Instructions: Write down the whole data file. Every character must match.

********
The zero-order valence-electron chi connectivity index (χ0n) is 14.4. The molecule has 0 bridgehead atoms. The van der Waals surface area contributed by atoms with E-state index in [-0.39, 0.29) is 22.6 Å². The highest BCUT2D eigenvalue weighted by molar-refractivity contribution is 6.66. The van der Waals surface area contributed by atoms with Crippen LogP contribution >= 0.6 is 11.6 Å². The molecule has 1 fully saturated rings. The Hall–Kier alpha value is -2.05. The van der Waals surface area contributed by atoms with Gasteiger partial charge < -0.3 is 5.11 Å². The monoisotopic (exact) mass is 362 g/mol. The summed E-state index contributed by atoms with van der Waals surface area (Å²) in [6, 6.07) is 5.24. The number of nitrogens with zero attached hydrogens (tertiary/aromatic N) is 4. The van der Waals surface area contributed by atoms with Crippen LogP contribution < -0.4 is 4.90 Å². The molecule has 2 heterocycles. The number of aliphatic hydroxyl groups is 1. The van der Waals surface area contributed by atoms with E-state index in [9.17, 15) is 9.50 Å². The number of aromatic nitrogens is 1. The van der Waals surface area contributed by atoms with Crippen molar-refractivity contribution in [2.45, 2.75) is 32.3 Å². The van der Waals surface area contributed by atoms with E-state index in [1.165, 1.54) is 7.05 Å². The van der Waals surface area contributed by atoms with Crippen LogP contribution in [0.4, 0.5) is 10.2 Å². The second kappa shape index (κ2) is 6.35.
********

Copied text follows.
The zero-order valence-electron chi connectivity index (χ0n) is 14.4. The molecule has 0 bridgehead atoms. The van der Waals surface area contributed by atoms with E-state index in [-0.39, 0.29) is 22.6 Å². The highest BCUT2D eigenvalue weighted by molar-refractivity contribution is 6.66. The van der Waals surface area contributed by atoms with Crippen LogP contribution >= 0.6 is 11.6 Å². The molecule has 1 fully saturated rings. The Hall–Kier alpha value is -2.05. The van der Waals surface area contributed by atoms with Gasteiger partial charge < -0.3 is 5.11 Å². The monoisotopic (exact) mass is 362 g/mol. The summed E-state index contributed by atoms with van der Waals surface area (Å²) in [6, 6.07) is 5.24. The number of nitrogens with zero attached hydrogens (tertiary/aromatic N) is 4. The van der Waals surface area contributed by atoms with Crippen LogP contribution < -0.4 is 4.90 Å². The molecule has 2 heterocycles. The number of aliphatic hydroxyl groups is 1. The van der Waals surface area contributed by atoms with E-state index in [9.17, 15) is 9.50 Å². The number of aromatic nitrogens is 1. The van der Waals surface area contributed by atoms with Crippen molar-refractivity contribution in [2.45, 2.75) is 32.3 Å². The van der Waals surface area contributed by atoms with E-state index in [1.165, 1.54) is 7.05 Å². The van der Waals surface area contributed by atoms with Crippen LogP contribution in [0.4, 0.5) is 10.2 Å². The second kappa shape index (κ2) is 6.35.